Jane Pauley wrapped an interview earlier this year with: "Two things are nearly certain. 'The Sopranos' are not headed for a happy ending, and Edie Falco won't be waiting tables anymore." This is one reason why Pauley is in broadcasting, not prognosticating.
Should she look around, Pauley would find — while Falco's small-screen alter ego, Carmela Soprano, soaks up some nerve-soothing R&R — the actress herself is spending this hiatus suited up for table service all over town. At the movies, she pours the Florida java in John Sayles's "Sunshine State," and, at the Belasco, she slings the hash in New York in the first Broadway production of Terrence McNally's Frankie and Johnny in the Clair de Lune.
Both jobs beat playing a waitress for real, which Falco did for the first 12 years of her 15-year acting career. "Isn't it ironic? The first three or four movies I did I played a waitress. I thought someone was playing a cruel joke, but it just so happened all these independent filmmakers I knew at SUNY Purchase were doing films on waitresses.
"Few people know waitressing as well as I do," confesses Falco, formerly of Formerly Joe's — but she won't be resorting to any old waitress tricks, since the play is pitched after hours, when two unexpected lovers go through post-coital revelries in the Moonstruck early ayem: Her Frankie waits not so much on tables as on the short-order cook, Johnny.
He's played by another Purchase person-for-hire, and blessed be the school tie that binds: "Stanley [Tucci] graduated Purchase before I got there, but he was the one who everyone talked about — the cool, idol type of guy. Every production that he did at school was somewhat mythical, so the whole idea that I'm getting to work with him now is crazy good fortune." Falco has herself to thank for this belated school reunion because she's a Urinetown groupie and made so many trips to the show that the producers, The Araca Group (members of which she had previously worked with on the film "Judy Berlin"), offered to star her on Broadway. Several titles were thrown around as a possible vehicle before everyone zeroed in on the McNally opus. "It was one of the first plays I saw in New York," recalls Falco. "I saw it Off-Broadway, and it blew my mind — a really profound theatrical experience. I thought, 'God! Nothing gets better than this!'"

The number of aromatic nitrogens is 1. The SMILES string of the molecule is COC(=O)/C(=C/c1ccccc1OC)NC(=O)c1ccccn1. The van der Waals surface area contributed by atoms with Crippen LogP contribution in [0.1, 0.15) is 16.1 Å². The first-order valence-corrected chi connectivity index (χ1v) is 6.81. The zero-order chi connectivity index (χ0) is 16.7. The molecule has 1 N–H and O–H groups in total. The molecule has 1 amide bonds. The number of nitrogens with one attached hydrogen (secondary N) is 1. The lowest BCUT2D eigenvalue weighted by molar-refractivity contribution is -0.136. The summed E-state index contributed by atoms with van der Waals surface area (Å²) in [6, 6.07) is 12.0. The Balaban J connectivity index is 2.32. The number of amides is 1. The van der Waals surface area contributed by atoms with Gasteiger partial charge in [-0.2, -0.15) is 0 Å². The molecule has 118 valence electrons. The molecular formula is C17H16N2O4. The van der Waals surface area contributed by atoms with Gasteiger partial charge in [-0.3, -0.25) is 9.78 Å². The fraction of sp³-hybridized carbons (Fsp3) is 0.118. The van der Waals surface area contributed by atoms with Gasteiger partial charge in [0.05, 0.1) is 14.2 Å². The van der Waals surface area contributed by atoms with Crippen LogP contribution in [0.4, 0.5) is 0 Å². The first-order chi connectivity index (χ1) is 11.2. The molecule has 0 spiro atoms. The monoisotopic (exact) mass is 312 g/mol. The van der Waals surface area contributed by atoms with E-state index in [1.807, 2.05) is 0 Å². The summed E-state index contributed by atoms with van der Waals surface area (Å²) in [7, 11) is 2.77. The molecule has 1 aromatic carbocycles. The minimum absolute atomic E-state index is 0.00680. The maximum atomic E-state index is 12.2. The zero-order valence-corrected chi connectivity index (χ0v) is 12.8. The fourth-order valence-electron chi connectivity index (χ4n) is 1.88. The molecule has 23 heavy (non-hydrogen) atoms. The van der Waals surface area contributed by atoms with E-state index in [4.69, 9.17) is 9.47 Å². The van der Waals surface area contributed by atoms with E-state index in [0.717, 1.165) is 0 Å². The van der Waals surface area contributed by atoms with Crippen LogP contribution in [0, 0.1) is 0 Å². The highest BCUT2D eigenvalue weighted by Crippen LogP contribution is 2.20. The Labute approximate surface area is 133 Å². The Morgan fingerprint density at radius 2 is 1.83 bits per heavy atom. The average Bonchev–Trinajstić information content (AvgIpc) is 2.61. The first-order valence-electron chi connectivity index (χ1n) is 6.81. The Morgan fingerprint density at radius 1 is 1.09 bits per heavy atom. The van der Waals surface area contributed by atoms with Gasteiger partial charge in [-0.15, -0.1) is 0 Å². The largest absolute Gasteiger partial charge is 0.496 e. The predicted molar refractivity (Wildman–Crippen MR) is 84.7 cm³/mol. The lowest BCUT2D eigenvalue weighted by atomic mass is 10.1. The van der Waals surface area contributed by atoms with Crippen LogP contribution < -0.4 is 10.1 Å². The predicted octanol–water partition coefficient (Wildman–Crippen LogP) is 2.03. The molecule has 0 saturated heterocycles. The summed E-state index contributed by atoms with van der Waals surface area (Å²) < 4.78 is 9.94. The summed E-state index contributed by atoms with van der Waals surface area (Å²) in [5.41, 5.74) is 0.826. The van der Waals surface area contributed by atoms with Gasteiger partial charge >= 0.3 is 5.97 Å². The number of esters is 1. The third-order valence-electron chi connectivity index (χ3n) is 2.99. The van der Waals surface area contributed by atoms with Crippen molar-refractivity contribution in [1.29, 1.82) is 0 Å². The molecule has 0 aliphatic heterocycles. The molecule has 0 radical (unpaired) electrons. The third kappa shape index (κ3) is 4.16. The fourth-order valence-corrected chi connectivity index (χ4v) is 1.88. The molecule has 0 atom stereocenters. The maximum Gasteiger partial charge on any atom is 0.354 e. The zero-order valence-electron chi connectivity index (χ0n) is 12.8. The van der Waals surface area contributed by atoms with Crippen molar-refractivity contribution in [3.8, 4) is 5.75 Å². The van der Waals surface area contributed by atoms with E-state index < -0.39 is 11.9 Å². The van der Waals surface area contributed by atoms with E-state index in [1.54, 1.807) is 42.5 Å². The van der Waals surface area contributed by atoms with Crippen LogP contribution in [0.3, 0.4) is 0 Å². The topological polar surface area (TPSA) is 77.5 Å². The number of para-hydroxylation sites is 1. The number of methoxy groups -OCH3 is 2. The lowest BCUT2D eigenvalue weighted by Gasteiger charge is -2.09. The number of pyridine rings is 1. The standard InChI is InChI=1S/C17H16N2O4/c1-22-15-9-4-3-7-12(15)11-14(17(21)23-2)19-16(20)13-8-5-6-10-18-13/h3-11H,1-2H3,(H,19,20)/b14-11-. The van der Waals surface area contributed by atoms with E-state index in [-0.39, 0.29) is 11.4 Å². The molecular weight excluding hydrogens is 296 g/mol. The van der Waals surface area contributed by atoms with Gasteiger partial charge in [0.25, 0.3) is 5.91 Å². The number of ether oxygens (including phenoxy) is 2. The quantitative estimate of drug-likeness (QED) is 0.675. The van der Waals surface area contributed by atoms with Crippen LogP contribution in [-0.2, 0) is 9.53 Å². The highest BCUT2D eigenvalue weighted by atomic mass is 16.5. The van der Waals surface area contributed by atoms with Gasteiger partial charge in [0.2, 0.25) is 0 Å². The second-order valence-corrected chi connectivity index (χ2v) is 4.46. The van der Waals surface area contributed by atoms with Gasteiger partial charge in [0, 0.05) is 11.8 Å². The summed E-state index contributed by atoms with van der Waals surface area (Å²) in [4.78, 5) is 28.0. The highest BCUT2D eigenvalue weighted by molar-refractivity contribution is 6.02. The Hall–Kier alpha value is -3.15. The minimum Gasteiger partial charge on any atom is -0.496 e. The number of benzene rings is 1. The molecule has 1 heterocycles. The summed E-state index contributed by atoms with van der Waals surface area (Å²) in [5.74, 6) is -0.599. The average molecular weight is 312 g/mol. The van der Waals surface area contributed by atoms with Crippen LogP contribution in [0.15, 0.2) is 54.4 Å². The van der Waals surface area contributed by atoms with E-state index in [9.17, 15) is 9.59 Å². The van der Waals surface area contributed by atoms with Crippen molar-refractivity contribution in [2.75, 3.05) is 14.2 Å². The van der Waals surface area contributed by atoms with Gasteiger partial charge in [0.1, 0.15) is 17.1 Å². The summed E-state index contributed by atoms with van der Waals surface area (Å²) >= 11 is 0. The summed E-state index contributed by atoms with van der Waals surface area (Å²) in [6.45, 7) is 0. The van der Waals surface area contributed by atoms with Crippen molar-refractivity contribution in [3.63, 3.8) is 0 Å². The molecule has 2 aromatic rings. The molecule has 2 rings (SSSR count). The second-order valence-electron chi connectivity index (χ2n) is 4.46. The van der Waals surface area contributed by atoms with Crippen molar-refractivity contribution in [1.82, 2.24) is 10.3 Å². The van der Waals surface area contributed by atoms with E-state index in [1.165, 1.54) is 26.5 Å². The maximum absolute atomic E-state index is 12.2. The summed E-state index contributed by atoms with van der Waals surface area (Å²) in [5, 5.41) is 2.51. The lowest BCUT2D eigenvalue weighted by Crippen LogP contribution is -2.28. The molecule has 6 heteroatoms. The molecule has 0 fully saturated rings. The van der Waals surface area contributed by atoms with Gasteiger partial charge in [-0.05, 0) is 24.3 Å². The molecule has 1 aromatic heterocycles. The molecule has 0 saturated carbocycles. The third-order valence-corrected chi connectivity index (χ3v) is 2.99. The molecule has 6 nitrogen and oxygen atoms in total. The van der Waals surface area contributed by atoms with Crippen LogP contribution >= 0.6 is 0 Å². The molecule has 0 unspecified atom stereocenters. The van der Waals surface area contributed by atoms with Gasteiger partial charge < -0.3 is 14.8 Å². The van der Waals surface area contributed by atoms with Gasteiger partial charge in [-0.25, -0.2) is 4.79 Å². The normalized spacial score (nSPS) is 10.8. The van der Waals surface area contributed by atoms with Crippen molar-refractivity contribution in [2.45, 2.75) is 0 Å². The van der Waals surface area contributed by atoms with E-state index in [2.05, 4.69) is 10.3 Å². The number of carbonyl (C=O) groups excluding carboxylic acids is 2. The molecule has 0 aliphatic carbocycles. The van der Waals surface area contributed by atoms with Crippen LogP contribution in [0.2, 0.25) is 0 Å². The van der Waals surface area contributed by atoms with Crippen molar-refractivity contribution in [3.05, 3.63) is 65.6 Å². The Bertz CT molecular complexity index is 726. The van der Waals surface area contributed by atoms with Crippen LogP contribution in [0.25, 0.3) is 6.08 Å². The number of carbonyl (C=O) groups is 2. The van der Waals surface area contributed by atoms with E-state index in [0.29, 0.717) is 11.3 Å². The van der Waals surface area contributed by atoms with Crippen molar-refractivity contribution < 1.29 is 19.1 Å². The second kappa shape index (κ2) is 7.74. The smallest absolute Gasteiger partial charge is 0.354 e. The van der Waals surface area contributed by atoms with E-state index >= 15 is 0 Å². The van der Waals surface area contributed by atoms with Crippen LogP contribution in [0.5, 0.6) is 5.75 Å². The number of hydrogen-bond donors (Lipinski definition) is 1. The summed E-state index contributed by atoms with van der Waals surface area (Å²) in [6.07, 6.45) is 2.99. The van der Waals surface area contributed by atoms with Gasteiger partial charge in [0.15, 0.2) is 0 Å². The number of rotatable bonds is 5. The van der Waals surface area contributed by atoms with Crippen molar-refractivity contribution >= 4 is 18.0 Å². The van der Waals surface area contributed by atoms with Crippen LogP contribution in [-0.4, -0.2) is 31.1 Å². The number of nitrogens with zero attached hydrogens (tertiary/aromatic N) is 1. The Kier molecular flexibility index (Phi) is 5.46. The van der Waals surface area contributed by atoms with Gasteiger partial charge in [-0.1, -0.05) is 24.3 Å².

Contrary to the course of most careers, theatre was the last medium to fall into place for Falco. Her director pals at Purchase got her off and running in low-budget features, and, before she knew it, she was the Ado Annie of the "indies," a girl who couldn't say no to independent filmmakers. In time, she found their stage equivalent Off-Broadway — a prestigious band of actors known as Naked Angels — and, when Marisa Tomei had to bow out of a group reading, Falco bowed in. She has a history of following Oscar winners into roles. Kathy Bates, the first Frankie of Frankie and Johnny, directed a failed TV pilot of "Fargo" in which Falco reprised Frances McDormand's quirky lady sheriff. It is one of several roles of law enforcement that have dotted her resume (a police sergeant on Fox's "New York Undercover," the wife of a blinded police officer on NBC's "Homicide: Life on the Street," a prison guard on HBO's "Oz"). "For some reason, the television work tends toward the law stuff. The waitresses were early, and the law came later. I don't know if I've done more waitresses than policewomen. It's got to be neck-and-neck at this point."
The play that brought Falco full-force to the theatre — indeed, the only play she has ever done professionally — was Warren Leight's Tony-winning Side Man, which she started up at that Naked Angels reading, workshopped at New York Stage and Film and uncorked Off-Broadway at CSC. Brilliantly bolting from the starting gate, she brought great angst and a ferocious authenticity to the role of a jazzman's angry, alcoholic wife. The portrayal got her an Equity card and her first acting prize — a Theatre World Award for one of 1998's most conspicuous stage debuts.
It would have probably won her the Tony as well, but marriage to the mob interfered. On Christmas Eve of '98, she learned her cable pilot had been picked up for 13 episodes and its filming would prevent her from delivering Side Man on Broadway — this, after laboring over it for more than three years. "There were phone calls back and forth from HBO to the producers, trying to make them both happen, which, beyond being unacceptable by both parties, was also unrealistic," recalls Falco wistfully. "I do remember when things got down to the wire and we realized it was going to Broadway without me, Warren said to me, 'Well, just forget the TV show. Walk out on it.' And I came within inches of doing that. It was just TV, and who the hell knows what's going to happen with a series. I just desperately wanted to take Side Man to Broadway after all we'd been through."
As it happily turned out, Falco fell up. She eventually did make her Broadway debut in Side Man, replacing her pregnant replacement, and took the play to London. And the hit hitman series she elected to do instead — "The Sopranos" — is still running. It may have cost her the Tony, but she harvested a mass of consolation prizes, becoming the only actress ever to win the Emmy, the Golden Globe and the SAG Award all in the same year, for her performance of mob wife Carmela Soprano. Right now she's two Emmys deep into the portrayal, and it has given her the commercial marketability to return to Broadway a star.
—By George Maksian